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As reported by Bloomberg, bond traders may have gone too far in the other direction after Federal Reserve chairman Jerome Powell seemed to walk back recent comments about neutral rates. A couple of months ago, Powell commented that current rates were “far below” normal, and Wednesday’s “just below” normal threw bond traders into a selling fit, which may have been an overexaggerated reaction.

Key quotes

At one point on Wednesday traders were pricing in slightly less than a quarter point hike in 2019 after Powell said in a speech that the fed funds rate was “just below” neutral. That contrasts with his suggestion on Oct. 3 that rates were probably a “long way” from that point.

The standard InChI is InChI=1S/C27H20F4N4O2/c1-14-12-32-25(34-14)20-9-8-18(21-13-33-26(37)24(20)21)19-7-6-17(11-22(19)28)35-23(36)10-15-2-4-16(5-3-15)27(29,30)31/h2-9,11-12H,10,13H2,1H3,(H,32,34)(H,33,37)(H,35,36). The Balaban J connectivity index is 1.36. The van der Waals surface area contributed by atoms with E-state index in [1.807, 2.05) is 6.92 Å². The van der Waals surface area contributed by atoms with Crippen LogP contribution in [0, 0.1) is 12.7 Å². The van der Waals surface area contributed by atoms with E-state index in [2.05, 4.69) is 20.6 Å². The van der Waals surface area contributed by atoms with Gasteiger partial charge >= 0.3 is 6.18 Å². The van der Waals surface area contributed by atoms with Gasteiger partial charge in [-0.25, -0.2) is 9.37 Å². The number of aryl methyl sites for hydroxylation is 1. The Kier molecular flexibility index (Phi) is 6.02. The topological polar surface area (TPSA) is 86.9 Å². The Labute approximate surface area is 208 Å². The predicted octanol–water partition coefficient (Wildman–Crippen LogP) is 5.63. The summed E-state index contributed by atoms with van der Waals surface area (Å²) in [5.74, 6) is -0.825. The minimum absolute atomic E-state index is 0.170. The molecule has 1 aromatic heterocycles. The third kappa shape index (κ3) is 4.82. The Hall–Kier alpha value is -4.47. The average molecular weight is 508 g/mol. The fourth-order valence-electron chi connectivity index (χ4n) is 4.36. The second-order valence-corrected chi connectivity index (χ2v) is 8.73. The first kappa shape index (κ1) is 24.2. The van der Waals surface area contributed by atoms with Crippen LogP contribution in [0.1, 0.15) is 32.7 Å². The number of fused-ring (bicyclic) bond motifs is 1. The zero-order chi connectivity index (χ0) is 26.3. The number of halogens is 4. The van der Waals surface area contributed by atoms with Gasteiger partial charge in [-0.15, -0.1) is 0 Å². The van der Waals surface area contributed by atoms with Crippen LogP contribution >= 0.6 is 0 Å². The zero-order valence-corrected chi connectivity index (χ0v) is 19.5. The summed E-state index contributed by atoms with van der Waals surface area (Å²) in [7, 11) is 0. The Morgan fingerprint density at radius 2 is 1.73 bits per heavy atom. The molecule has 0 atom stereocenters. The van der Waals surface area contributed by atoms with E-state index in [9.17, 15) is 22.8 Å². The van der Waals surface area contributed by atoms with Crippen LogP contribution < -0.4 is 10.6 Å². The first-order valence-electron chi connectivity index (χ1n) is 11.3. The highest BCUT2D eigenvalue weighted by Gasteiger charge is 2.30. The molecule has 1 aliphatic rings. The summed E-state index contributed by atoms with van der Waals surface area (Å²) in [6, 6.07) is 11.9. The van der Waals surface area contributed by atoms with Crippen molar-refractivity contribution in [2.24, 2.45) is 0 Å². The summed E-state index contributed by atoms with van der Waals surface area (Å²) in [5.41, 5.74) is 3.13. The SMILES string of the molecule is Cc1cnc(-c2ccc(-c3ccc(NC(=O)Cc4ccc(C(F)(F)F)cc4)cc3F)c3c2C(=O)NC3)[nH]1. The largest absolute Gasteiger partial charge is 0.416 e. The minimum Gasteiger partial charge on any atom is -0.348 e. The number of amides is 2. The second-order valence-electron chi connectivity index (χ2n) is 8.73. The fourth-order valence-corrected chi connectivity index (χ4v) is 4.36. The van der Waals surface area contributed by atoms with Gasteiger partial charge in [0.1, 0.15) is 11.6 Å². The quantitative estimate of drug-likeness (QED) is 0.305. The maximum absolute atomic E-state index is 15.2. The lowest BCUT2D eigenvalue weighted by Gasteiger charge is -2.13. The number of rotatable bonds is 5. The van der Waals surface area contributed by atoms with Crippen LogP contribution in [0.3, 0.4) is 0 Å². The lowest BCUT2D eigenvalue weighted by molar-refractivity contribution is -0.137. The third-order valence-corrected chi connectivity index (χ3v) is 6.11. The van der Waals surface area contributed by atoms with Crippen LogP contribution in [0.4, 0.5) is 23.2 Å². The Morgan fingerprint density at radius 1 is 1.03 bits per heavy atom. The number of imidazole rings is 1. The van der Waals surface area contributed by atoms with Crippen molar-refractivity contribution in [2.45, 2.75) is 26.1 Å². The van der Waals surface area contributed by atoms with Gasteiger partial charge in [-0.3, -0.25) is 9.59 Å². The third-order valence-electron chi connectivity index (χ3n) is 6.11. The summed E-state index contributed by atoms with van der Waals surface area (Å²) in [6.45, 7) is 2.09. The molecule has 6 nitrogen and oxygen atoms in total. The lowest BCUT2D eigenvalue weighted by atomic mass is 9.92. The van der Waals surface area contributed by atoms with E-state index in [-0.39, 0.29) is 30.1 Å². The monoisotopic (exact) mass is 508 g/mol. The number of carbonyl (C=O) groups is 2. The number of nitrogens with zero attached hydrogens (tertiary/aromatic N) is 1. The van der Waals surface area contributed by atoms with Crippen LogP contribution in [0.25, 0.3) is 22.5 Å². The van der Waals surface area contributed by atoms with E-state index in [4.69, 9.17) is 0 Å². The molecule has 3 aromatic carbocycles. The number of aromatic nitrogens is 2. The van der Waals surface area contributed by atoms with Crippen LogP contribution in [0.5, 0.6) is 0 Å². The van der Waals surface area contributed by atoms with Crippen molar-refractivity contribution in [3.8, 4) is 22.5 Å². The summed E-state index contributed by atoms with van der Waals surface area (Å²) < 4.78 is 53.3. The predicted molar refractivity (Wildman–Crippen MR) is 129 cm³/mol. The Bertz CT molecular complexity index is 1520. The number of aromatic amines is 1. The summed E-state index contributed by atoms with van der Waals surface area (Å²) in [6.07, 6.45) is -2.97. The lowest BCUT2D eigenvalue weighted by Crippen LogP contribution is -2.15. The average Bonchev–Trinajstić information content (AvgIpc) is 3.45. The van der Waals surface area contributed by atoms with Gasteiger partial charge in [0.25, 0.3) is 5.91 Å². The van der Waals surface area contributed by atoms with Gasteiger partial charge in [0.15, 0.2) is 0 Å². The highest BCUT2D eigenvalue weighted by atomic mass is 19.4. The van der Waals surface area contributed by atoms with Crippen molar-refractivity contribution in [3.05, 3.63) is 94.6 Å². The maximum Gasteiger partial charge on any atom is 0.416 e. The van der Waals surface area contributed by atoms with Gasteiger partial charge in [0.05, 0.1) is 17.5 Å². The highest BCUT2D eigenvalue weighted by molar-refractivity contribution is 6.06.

With nothing currently priced for 2020, markets are now effectively envisaging a one-and-done move next year, following an anticipated hike next month. That looks like too much of a pullback for some observers, who see the Fed revising its projections lower in December to a median of two hikes for 2019, from the current three.

The move down is an overreaction, according to Societe Generale economist Omair Sharif. He expects the Fed chairman was simply correcting a “rookie mistake” from last month, which at the time drove a spike in Treasury yields and a stock-market sell-off.

“I don’t think the recent ‘dovish’ Fed chatter suggests that they will hold off hiking unless the data deteriorate meaningfully,” Sharif wrote. “This repricing seems a bit extreme.”